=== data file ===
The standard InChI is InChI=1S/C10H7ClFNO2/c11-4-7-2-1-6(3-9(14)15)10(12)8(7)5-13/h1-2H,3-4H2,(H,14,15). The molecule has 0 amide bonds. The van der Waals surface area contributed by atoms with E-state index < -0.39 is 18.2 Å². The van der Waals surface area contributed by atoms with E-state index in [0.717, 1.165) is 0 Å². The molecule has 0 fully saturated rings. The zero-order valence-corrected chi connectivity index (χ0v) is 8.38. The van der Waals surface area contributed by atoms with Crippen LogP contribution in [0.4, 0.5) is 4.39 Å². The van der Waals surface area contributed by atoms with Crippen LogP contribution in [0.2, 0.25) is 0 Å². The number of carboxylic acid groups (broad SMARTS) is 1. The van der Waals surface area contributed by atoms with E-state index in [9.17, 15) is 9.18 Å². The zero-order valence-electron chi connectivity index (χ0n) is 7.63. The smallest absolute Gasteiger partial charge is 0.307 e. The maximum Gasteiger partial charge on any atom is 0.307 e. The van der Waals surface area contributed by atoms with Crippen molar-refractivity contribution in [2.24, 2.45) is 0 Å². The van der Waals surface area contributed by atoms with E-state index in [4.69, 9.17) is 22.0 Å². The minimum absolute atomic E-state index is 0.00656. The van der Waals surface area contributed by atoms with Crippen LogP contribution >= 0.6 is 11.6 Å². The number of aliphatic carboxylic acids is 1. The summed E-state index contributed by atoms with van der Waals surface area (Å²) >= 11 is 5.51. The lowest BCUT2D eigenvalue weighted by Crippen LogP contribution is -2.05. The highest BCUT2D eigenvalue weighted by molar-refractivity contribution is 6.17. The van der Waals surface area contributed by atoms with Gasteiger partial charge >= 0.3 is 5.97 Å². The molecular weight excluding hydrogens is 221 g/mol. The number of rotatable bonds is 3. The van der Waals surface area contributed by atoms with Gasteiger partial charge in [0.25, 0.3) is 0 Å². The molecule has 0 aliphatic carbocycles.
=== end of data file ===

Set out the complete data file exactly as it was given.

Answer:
The standard InChI is InChI=1S/C10H7ClFNO2/c11-4-7-2-1-6(3-9(14)15)10(12)8(7)5-13/h1-2H,3-4H2,(H,14,15). The molecule has 0 amide bonds. The van der Waals surface area contributed by atoms with E-state index < -0.39 is 18.2 Å². The van der Waals surface area contributed by atoms with E-state index in [0.717, 1.165) is 0 Å². The molecule has 0 fully saturated rings. The zero-order valence-corrected chi connectivity index (χ0v) is 8.38. The van der Waals surface area contributed by atoms with Crippen LogP contribution in [0.4, 0.5) is 4.39 Å². The van der Waals surface area contributed by atoms with Crippen LogP contribution in [0.2, 0.25) is 0 Å². The number of carboxylic acid groups (broad SMARTS) is 1. The van der Waals surface area contributed by atoms with E-state index in [9.17, 15) is 9.18 Å². The zero-order valence-electron chi connectivity index (χ0n) is 7.63. The smallest absolute Gasteiger partial charge is 0.307 e. The maximum Gasteiger partial charge on any atom is 0.307 e. The van der Waals surface area contributed by atoms with Crippen molar-refractivity contribution in [2.24, 2.45) is 0 Å². The van der Waals surface area contributed by atoms with E-state index in [4.69, 9.17) is 22.0 Å². The minimum absolute atomic E-state index is 0.00656. The van der Waals surface area contributed by atoms with Crippen LogP contribution >= 0.6 is 11.6 Å². The number of aliphatic carboxylic acids is 1. The summed E-state index contributed by atoms with van der Waals surface area (Å²) >= 11 is 5.51. The lowest BCUT2D eigenvalue weighted by Crippen LogP contribution is -2.05. The highest BCUT2D eigenvalue weighted by molar-refractivity contribution is 6.17. The van der Waals surface area contributed by atoms with Gasteiger partial charge >= 0.3 is 5.97 Å². The molecular weight excluding hydrogens is 221 g/mol. The number of rotatable bonds is 3. The van der Waals surface area contributed by atoms with Gasteiger partial charge in [0.25, 0.3) is 0 Å². The molecule has 0 aliphatic carbocycles.